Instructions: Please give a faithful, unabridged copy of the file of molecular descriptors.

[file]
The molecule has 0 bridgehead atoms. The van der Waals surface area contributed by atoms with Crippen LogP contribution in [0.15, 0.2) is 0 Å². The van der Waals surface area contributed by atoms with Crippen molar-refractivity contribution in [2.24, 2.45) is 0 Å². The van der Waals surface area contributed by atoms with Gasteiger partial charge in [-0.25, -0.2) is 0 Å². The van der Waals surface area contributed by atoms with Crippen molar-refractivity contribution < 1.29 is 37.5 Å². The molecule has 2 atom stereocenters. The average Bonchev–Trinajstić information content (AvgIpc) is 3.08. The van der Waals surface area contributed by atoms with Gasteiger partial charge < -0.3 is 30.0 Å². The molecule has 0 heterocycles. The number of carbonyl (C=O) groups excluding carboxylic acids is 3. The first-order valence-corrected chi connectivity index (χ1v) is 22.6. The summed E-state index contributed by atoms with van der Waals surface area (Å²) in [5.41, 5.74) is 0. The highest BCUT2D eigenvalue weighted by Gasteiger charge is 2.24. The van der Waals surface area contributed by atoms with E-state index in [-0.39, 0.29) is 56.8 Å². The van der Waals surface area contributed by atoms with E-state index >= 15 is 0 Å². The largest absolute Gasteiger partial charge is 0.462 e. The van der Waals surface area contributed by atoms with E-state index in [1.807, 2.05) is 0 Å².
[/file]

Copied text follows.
The molecule has 0 bridgehead atoms. The van der Waals surface area contributed by atoms with Crippen LogP contribution in [0.15, 0.2) is 0 Å². The van der Waals surface area contributed by atoms with Crippen molar-refractivity contribution in [2.24, 2.45) is 0 Å². The van der Waals surface area contributed by atoms with Gasteiger partial charge in [-0.25, -0.2) is 0 Å². The van der Waals surface area contributed by atoms with Crippen molar-refractivity contribution < 1.29 is 37.5 Å². The molecule has 2 atom stereocenters. The average Bonchev–Trinajstić information content (AvgIpc) is 3.08. The van der Waals surface area contributed by atoms with Gasteiger partial charge < -0.3 is 30.0 Å². The molecule has 0 heterocycles. The number of carbonyl (C=O) groups excluding carboxylic acids is 3. The first-order valence-corrected chi connectivity index (χ1v) is 22.6. The summed E-state index contributed by atoms with van der Waals surface area (Å²) in [5.41, 5.74) is 0. The highest BCUT2D eigenvalue weighted by Gasteiger charge is 2.24. The van der Waals surface area contributed by atoms with E-state index in [-0.39, 0.29) is 56.8 Å². The van der Waals surface area contributed by atoms with E-state index >= 15 is 0 Å². The largest absolute Gasteiger partial charge is 0.462 e. The van der Waals surface area contributed by atoms with E-state index in [1.807, 2.05) is 0 Å².